Tips for SAT Sentence Completions

If you have a relatively strong vocabulary, Sentence Completion questions can be an easy way to score points. Careful, though -- often the words themselves won't be terribly difficult, but the SAT does not always test the most obvious meaning of a word. There are a couple of strategies I like to use for this section, and I find it's most effective to employ them in combination with one another.

1) Identify and circle/underline the key words or phrases: sentences will always contain built-in clues to either the definition of one or both words, or to the relationship between the words.

Transitional words such as Although, However, and Furthermore are important because they will tell you the relationship between the words. Look for words that clearly indicate good things or bad things. Look for colons -- they signal explanations and definitions.

2) Try to fill your own words into the blanks. If you do this and one of the words is contained in an answer choice, check it first. There's no guarantee that it'll be right, but there's also a decent chance that it will.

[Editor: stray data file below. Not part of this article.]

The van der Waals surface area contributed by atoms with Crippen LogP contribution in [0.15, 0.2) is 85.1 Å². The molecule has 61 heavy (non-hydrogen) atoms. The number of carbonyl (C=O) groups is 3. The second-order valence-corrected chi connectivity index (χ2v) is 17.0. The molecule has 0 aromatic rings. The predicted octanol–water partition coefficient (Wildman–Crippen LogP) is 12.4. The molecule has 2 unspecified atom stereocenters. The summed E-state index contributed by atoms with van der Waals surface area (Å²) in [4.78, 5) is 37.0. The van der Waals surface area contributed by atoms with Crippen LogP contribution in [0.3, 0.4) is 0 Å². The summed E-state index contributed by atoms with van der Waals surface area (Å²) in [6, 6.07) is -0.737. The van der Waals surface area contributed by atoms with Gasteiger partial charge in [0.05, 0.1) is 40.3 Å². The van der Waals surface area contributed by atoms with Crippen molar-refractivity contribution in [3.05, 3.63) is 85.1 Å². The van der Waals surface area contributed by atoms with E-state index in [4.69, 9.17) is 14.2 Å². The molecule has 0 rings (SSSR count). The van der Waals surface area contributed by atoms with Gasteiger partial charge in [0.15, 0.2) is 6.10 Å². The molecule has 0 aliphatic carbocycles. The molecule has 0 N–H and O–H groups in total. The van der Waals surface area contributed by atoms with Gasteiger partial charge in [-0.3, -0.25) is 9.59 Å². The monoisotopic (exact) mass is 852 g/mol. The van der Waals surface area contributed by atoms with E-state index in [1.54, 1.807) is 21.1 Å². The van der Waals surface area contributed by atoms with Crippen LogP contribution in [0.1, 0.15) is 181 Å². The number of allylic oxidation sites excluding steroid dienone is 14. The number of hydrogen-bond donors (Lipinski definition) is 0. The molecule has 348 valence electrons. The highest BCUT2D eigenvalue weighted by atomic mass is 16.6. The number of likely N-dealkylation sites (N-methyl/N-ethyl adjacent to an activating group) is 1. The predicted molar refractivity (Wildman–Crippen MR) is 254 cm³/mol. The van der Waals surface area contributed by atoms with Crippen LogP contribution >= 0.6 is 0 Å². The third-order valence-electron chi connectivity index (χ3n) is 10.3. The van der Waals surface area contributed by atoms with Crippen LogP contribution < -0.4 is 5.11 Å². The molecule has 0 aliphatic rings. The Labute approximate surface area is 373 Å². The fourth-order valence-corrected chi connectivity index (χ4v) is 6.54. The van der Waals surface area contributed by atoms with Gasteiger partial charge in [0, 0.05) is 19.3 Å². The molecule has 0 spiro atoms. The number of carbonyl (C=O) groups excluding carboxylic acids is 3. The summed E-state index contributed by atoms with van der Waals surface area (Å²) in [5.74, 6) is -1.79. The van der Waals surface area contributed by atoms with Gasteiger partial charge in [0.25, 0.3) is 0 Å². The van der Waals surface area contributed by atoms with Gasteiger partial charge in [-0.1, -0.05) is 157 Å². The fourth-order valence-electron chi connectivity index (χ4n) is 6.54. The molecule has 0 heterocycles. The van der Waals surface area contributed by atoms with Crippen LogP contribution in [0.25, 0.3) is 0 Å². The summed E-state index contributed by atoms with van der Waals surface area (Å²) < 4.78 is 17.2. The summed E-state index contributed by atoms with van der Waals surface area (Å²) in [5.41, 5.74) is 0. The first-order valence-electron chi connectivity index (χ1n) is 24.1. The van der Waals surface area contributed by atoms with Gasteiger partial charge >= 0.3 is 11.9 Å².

Very often, the second blank is easier to figure out than the first. Start with it.

If filling in your own words takes too long...

3) Simply try to determine whether the words are positive or negative. If you know the second blank must be negative, for example, go through each answer choice looking *only* at the second blank.

If it's negative, keep it; if it's positive cross out the entire answer. If you're not sure, keep it in to be on the safe side.

Repeat for the first blank.

By now you should have gotten rid of at least two answers, sometimes three answers, and if you're really lucky, four answers.

Plug the remaining options in and see which one makes the most sense.

4) If the sentence gives you absolutely no clues as to whether the words should be positive or negative (this happens on occasion), try to determine the relationship between the words.

Are they the same (both positive or both negative), or are they opposites (one positive, one negative)?

Go through the answer choices looking *only* at the relationship between the words. If you can get down to two or even three answers, plug them in and check them in context.


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